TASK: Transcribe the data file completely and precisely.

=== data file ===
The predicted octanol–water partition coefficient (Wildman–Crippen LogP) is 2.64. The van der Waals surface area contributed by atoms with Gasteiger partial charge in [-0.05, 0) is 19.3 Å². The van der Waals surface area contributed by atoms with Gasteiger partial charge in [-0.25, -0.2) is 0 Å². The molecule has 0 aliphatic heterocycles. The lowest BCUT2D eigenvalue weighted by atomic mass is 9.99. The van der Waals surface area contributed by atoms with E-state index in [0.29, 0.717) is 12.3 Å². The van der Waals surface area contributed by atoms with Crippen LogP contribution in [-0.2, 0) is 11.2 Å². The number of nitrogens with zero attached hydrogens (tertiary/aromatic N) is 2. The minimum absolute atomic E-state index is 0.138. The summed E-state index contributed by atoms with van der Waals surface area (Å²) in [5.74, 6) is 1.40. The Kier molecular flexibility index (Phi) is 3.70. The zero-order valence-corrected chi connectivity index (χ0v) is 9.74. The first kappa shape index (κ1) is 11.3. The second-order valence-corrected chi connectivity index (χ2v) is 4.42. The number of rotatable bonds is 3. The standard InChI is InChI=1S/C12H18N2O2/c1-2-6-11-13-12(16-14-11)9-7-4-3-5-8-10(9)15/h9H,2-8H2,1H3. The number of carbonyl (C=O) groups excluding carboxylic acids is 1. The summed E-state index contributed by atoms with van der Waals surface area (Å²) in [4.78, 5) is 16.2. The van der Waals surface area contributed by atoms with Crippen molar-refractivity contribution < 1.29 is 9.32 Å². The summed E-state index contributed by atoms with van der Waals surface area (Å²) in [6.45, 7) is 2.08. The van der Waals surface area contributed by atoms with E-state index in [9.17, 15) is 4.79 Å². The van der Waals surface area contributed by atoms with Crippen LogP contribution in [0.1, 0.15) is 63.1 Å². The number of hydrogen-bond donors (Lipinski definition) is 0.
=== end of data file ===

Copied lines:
The predicted octanol–water partition coefficient (Wildman–Crippen LogP) is 2.64. The van der Waals surface area contributed by atoms with Gasteiger partial charge in [-0.05, 0) is 19.3 Å². The van der Waals surface area contributed by atoms with Gasteiger partial charge in [-0.25, -0.2) is 0 Å². The molecule has 0 aliphatic heterocycles. The lowest BCUT2D eigenvalue weighted by atomic mass is 9.99. The van der Waals surface area contributed by atoms with E-state index in [0.29, 0.717) is 12.3 Å². The van der Waals surface area contributed by atoms with Crippen LogP contribution in [-0.2, 0) is 11.2 Å². The number of nitrogens with zero attached hydrogens (tertiary/aromatic N) is 2. The minimum absolute atomic E-state index is 0.138. The summed E-state index contributed by atoms with van der Waals surface area (Å²) in [5.74, 6) is 1.40. The Kier molecular flexibility index (Phi) is 3.70. The zero-order valence-corrected chi connectivity index (χ0v) is 9.74. The first kappa shape index (κ1) is 11.3. The second-order valence-corrected chi connectivity index (χ2v) is 4.42. The number of rotatable bonds is 3. The standard InChI is InChI=1S/C12H18N2O2/c1-2-6-11-13-12(16-14-11)9-7-4-3-5-8-10(9)15/h9H,2-8H2,1H3. The number of carbonyl (C=O) groups excluding carboxylic acids is 1. The summed E-state index contributed by atoms with van der Waals surface area (Å²) in [4.78, 5) is 16.2. The van der Waals surface area contributed by atoms with Crippen molar-refractivity contribution < 1.29 is 9.32 Å². The summed E-state index contributed by atoms with van der Waals surface area (Å²) in [6.45, 7) is 2.08. The van der Waals surface area contributed by atoms with E-state index in [9.17, 15) is 4.79 Å². The van der Waals surface area contributed by atoms with Crippen LogP contribution in [0.1, 0.15) is 63.1 Å². The number of hydrogen-bond donors (Lipinski definition) is 0.